Golden State Warriors guard Klay Thompson, center, is helped up after being injured during the second half of Game 6 of basketball's NBA Finals against the Toronto Raptors in Oakland, Calif., Thursday, June 13, 2019. (AP Photo/Tony Avelar)

Thompson hopes to return early next season

The Warriors haven’t been the same without the other half of their splash brothers duo — Klay Thompson.

They sit ninth place in the Western Conference at 20-19, one game out of the playoffs currently.

He met with reporters Sunday before Golden State faced the Jazz. He said he could return to the court early next season after he endured two brutal season-ending injuries.

Previous injuries

Raptors guard Kyle Lowry drove to the basket but fumbled the ball as he reached the basket in Game Six of the 2019 NBA Finals. Golden State guard Stephen Curry scooped up the loose basketball and ignited a three-on-two fast break with teammates DeMarcus Cousins and Thompson.

Curry passed the ball as Thompson sprinted behind Toronto’s Serge Ibaka and Danny Green. He caught the ball and jumped off his left leg for a two-handed slam. But Green clobbered his right arm causing the former Washington State star to miss the dunk and fall awkwardly on his left leg.

He immediately clutched his left knee and sprawled across the baseline in serious pain. He suffered a left knee ACL tear and was forced to miss the entire 2019-20 season.

But Thompson was prepared for the 2020-21 season and was practicing with some other NBA players in Los Angeles on Nov. 19, 2020. He dribbled to perform a pull-up jump shot, a move he does 100 times a day and sustained a torn right Achilles tendon.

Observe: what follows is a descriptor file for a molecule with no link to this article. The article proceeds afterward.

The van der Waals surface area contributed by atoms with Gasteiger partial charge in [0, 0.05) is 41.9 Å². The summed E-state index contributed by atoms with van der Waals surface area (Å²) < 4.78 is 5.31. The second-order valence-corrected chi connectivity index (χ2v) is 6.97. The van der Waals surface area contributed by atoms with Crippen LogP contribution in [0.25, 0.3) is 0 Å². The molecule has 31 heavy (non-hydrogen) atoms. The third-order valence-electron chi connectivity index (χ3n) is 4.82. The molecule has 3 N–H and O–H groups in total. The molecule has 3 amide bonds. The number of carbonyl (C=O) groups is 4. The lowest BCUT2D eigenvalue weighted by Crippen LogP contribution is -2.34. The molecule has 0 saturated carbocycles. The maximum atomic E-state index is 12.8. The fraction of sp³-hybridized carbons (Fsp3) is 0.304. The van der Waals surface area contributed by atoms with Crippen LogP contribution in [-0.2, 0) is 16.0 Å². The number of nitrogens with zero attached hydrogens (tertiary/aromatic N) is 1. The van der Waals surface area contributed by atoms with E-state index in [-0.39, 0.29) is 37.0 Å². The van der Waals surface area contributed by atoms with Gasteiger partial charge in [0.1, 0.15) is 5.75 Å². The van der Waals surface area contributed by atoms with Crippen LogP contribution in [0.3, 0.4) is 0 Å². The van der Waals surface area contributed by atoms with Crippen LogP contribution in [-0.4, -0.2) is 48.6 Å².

“So, it was just an unfortunate series of events,” he said. “Nothing I could have ever prepared for, nor prevented. I was working my butt off 10 months up to that point, and you just got to go back to the drawing board. I knew I did it right away, and it’s in the past, but I’m getting better every day.”

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Update on his rehab

The 6-foot-6 guard said 2020 was one of the worst years of his life. A lot of people in the world feel the same way. He lost his Grandma, Kobe Bryant and experienced another devastating injury.

But this season he has spent more time rehabbing in the Warriors facility.

“It feels good to be back here,” Thompson said. “I feel love when I’m back in the Warriors facility.”

He underwent a successful surgery to repair his torn ACL and finally removed the boot that covers his leg. Thompson said he hasn’t started running yet, but he has been using an underwater treadmill.

However, Thompson believes the mental rehabilitation has been more difficult than having to work through a second straight season-ending injury.

“It’s way harder than any basketball game I’ve ever had to play,” he said. “Way harder than any conditioning drill or practice. The mental toll is not very fun. You always guess if you’re going to be the same player you once were, so you have those natural thoughts, but you can’t let those overtake you.”

But he’s taken comfort that former teammate Kevin Durant hasn’t skipped a beat after he suffered a similar injury. Thompson also reached out to Hall of Famer Grant Hill on how he handled several ankle injuries during the prime of his career.

Finally, he added that the support from his team, coaches and the organization help him get through the disappointment.

About Zachary Huber

Zachary Huber is a senior journalism student specializing in sports media at the University of Florida from Jacksonville, Florida. He works at The Alligator, covering gymnastics and volleyball while working at ESPN Gainesville. Follow him on Twitter @zacharyahuber.

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